Online Journal for the Moose Pond Investors Club

Berkshire Hathaway

Berkshire Hathaway is usually categorized by analysts as a property & casualty insurance company.  It is actually an incredibly interesting, diverse, and successful holding company made up of 10 insurance companies and 66 non-insurance businesses.  These diverse and well managed businesses include See’s Candies, NetJets, Flight Safety Safety International, Borsheim’s Jewery, Fruit of the Loom, GEICO Auto Insurance, Benjamin Moore & Co., Dairy Queen, Clayton Homes, and Johns Manville.  (See complete list of Berkshire Hathaway businesses.)  Berkshire Hathaway also has an investment portfolio valued in excess of $75B.

In 2007, Berkshire Hathaway’s annual revenues totaled $118B.  To put their businesses in perspective, insurance premiums were $31.8B while sales and services revenue from the non-insurance businesses was $58.2B. So calling Berkshire an insurance company is not very accurate, but insurance is one of its core businesses.

At the end of 2007, assets for the various Berkshire insurance companies included $39.8B in cash and $86.8B in equities and fixed maturity instruments.  These assets include reserves for anticipated covered losses. For the non-insurance businesses, cash and fixed maturity instruments totaled $8.8B. Together, these assets give Berkshire the ability to internally finance its operations.  It provides the cash to acquire new businesses.  This cash also gives Berkshire the ability to add substantial positions to its investment portfolio.

The breadth of Berkshire’s business and investment holdings make it difficult for analysts to perform cash flow analysis and to estimate earnings.  As you can see from the attached file, the Value Line assessment differs from that of Morningstar.  (Morningstar appears to be more on the mark although they don’t do a good job explaining their discounted cash flow analysis.)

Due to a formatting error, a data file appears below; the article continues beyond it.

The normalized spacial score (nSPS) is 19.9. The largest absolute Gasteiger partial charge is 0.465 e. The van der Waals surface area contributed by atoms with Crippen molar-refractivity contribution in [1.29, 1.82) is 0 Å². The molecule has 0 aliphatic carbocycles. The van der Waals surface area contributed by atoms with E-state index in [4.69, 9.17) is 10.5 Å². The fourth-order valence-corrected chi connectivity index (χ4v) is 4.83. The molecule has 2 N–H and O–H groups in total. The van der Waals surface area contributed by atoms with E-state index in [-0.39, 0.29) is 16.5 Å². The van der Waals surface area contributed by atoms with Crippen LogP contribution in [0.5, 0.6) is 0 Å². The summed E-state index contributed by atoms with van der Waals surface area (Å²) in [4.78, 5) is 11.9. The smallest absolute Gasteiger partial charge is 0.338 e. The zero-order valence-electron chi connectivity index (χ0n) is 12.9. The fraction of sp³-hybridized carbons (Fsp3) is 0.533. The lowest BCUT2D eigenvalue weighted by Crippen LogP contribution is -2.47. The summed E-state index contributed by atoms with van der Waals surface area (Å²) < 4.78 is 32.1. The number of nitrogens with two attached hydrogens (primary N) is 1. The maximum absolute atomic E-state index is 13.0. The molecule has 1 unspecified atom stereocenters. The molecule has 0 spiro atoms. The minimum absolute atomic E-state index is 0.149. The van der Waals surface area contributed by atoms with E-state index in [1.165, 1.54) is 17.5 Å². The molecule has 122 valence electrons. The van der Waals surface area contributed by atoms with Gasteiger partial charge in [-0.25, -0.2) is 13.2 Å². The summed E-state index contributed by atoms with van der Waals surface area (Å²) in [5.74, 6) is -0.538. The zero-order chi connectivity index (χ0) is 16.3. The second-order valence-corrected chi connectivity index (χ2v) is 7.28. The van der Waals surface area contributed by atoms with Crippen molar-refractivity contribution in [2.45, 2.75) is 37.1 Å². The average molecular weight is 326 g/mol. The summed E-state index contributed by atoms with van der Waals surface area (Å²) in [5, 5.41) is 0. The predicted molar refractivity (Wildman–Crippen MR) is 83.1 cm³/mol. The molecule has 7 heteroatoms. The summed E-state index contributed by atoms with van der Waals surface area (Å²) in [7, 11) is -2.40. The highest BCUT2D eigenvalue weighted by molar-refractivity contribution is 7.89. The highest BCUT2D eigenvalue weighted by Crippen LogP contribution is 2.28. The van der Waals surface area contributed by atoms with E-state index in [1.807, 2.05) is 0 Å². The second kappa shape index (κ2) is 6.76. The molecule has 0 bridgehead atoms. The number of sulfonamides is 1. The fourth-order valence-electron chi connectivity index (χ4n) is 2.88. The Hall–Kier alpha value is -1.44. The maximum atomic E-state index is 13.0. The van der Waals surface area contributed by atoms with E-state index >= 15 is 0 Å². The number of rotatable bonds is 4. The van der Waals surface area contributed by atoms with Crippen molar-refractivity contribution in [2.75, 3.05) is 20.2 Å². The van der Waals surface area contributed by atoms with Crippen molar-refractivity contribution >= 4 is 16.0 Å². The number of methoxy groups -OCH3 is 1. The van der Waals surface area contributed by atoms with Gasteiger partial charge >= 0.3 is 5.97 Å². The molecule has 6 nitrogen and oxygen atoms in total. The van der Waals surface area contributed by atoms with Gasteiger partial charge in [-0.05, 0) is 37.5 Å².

Warren Buffet and Charlie Munger have managed Berkshire Hathaway form the beginning in 1964. Integrity, honesty, and business acumen have been the hallmarks of their stewardship over the past 43 years.  They have set the gold standard for corporate openness and transparency. Their results are unmatched.  Share prices have compounded at rate of 21.1% between 1964-2007.   The sheer size of Berkshire Hathaway today will probably prevent it from achieving this high rate of return in the future. Nonetheless, Berkshire shareholders can expect to do well.

Warren Buffet’s annual letters to shareholders can be found here.  They should be mandatory reading for every investor.

Morningstar rates Berkshire Hathaway five-stars with a fair market value of $5,100 (for the class B shares, BRK.B).  Current price as of this posting is $3,914.  Manifest Investing estimates projected average return of 17.5%.  Here is a completed stock selection guide for Berkshire Hathaway.

Note:  Berkshire Hathaway has two classes of shares.  The “B” share ($3,914) is valued at 1/30 of the “A” share ($117,290).  Berkshire Hathaway has never paid a dividend or authorized a stock split, so the 21.1% compound annual growth is reflected in the high price of the stock.

Berkshire Hathaway is an excellent core holding.  We should consider purchasing purchasing one of the “B” shares with our available cash.

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